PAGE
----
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20th Feb 2020

“Anyone less belligerent would have backed down…”

Rob O'Hanrahan

“Now, if he wasn’t Martin Johnson, and there’s loads of words you could use to describe him!”

It’s one of the most recognisable moments in Irish sport in the last twenty years, infamous and iconic in equal measure. The stakes couldn’t have been higher; this was a cup final within a league tournament. Ireland hosted England at Lansdowne Road in the final game of the 2003 Six Nations, the winner took the Grand Slam. Ireland were looking for their first clean sweep in 55 years. England had been denied it for three years in a row by just one defeat; twice on the final day, including once by the same opposition in the same venue just two years previously.

No one was going to give an inch. Literally.

Ireland were very much on an upward curve, particularly since the expansion of the tournament in the 2000 season. Two third place finishes and a runners-up spot was their record in the previous three tournaments, and many felt this was the chance to fianlly reach the holy grail of the Grand Slam. Speaking to SportsJOE, starting hooker that day Shane Byrne recalled how they ran aground against a side that would go on to win the World Cup that year;

“We had been doing a lot of fantastic things in the early noughties, and a lot of great achievements, and it was starting to culminate at that point. But we came across an absolute machine of a team. There was the incident with the anthems at the start… that encapsulates the strength of that England team, and the Martin Johnson era. His influence there, anyone less belligerent would have backed down and just gone over to the side they were meant to be on, because it was just an innocent mistake by one of the stewards. But you have to look back on it and go… it was great play. Now, you’d hate him for it, but it was good work by him because it really galvanised that team.”

The incident barely requires any reminding. Johnson placed his English team on the side of the red carpet traditionally reserved for the home side. When the mistake was pointed out to the English captain, he refused to budge. But Byrne says Johnson didn’t have much of a choice;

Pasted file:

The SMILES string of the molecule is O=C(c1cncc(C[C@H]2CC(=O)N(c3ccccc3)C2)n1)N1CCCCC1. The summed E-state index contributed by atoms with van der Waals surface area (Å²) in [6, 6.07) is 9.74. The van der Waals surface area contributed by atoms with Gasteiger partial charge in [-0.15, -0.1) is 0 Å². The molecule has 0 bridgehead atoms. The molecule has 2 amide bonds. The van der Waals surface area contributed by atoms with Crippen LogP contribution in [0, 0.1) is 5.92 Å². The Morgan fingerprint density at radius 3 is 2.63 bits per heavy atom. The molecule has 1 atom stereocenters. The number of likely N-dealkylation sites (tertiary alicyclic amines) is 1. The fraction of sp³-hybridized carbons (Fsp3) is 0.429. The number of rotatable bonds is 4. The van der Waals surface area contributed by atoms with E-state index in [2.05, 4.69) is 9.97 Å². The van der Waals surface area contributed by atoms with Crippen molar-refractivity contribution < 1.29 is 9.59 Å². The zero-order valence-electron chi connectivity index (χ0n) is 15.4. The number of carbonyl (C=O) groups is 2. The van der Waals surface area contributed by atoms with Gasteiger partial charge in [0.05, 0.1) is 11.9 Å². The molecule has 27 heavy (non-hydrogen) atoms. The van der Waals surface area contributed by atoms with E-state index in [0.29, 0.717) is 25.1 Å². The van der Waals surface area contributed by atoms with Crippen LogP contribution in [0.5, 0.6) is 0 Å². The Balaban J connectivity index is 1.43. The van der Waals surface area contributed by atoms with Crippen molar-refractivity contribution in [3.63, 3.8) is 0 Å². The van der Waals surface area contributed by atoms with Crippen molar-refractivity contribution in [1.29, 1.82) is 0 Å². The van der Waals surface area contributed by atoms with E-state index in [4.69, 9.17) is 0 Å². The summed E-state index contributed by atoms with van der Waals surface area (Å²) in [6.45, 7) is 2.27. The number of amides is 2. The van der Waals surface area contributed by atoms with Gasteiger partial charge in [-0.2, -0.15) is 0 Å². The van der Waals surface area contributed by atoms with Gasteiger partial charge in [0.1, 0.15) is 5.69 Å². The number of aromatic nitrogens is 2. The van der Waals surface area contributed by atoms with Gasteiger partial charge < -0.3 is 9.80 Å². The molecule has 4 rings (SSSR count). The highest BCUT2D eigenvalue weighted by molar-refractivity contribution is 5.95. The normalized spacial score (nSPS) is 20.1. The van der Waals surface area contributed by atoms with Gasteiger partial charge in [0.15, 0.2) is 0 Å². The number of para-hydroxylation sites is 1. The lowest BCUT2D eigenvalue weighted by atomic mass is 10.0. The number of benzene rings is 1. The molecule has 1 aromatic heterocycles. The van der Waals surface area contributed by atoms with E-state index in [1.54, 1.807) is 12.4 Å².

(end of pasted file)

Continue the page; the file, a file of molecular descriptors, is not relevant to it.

“There was a load of, you know, kerfuffle about it and there was a lot of people saying ‘oh it was a disgrace’, but it wasn’t really, you know what I mean? It was just a very, very strong domineering personality, which he was, and just taking control of the situation that they shouldn’t have been in. Now, if he wasn’t Martin Johnson, and there’s loads of words you could use to describe him! But, the fact that he made the stand worked and they all just stood by him, he’s not gonna move, and that was them. That encapsulates what it was. Yeah it could have backfired on them massively, but the thing you’ve got to remember is they were a brilliant team, an absolutely brilliant team right the way across… But that incident, yeah look it was controversial enough, but from a rugby point of view you know exactly what he was doing, you know exactly why he did it. And he was in a situation that the minute it went on 10 seconds longer than it should have, he couldn’t back down.”

Ireland were also not for moving. When the side came out, led by captain Brian O’Driscoll, they also refused to take the ‘away’ side, and instead lined up down from their English counterparts. The result was that Irish President Mary McAleese was forced to walk off the red carpet in order to meet the Irish team.

“Well that was Brian (O’Driscoll) because we went out obviously expecting to go there (the right-hand side), there was the kerfuffle going on, and we just went out a little bit. In fairness to Brian, we always go on the right, that’s where we’re going. And Mary McAleese didn’t mind. She was full of… giving us plenty of words of encouragement as she was going down our line!”

Can he recall exactly what was said?

“I can’t remember, no. There was a group of us, and she was… ‘just go out and do the job’, there was plenty of that. She knew what was going on, it was all mind games and things like that.”

The game ended, as we all know, in a Grand-Slam winning 42-6 annihilation of Ireland. While they would go on to beat England the following year and win the Triple Crown, it would take another six years for Ireland to register that elusive Grand Slam, before righting the wrongs of 2003 finally in Twickenham in 2018 when it was Ireland who completed a clean sweep of their own on England’s home turf. With Ireland looking to secure a Triple Crown on Saturday, and England seeking a return to the form that almost landed them a second Webb Ellis trophy just under four months ago, the stage is set for yet another instalment of one of the most intriguing games in world rugby.

Former Irish rugby international, Shane Byrne has mounted his own campaign following the release of Glenisk’s special edition Irish Rugby Legends Trading Cards. The Legends collection from Glenisk, the Official Yogurt of Irish Rugby, includes 15 special edition cards for rugby fans to collect, trade and play.

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